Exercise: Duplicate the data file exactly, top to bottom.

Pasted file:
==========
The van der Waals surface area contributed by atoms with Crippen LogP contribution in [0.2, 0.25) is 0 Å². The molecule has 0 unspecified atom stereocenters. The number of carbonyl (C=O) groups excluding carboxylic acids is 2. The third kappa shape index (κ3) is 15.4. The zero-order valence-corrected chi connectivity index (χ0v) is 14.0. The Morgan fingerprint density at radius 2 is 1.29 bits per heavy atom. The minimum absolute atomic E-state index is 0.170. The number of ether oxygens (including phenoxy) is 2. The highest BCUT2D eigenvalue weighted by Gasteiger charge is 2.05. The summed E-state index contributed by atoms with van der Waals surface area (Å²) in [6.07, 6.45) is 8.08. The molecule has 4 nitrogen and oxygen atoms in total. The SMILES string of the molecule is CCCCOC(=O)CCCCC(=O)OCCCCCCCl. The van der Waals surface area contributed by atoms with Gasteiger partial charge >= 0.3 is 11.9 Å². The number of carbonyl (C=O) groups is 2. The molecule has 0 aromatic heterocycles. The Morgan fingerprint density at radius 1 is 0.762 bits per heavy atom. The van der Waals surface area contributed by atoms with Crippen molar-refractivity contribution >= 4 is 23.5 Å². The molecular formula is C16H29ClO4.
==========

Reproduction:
The van der Waals surface area contributed by atoms with Crippen LogP contribution in [0.2, 0.25) is 0 Å². The molecule has 0 unspecified atom stereocenters. The number of carbonyl (C=O) groups excluding carboxylic acids is 2. The third kappa shape index (κ3) is 15.4. The zero-order valence-corrected chi connectivity index (χ0v) is 14.0. The Morgan fingerprint density at radius 2 is 1.29 bits per heavy atom. The minimum absolute atomic E-state index is 0.170. The number of ether oxygens (including phenoxy) is 2. The highest BCUT2D eigenvalue weighted by Gasteiger charge is 2.05. The summed E-state index contributed by atoms with van der Waals surface area (Å²) in [6.07, 6.45) is 8.08. The molecule has 4 nitrogen and oxygen atoms in total. The SMILES string of the molecule is CCCCOC(=O)CCCCC(=O)OCCCCCCCl. The van der Waals surface area contributed by atoms with Gasteiger partial charge >= 0.3 is 11.9 Å². The number of carbonyl (C=O) groups is 2. The molecule has 0 aromatic heterocycles. The Morgan fingerprint density at radius 1 is 0.762 bits per heavy atom. The van der Waals surface area contributed by atoms with Crippen molar-refractivity contribution >= 4 is 23.5 Å². The molecular formula is C16H29ClO4.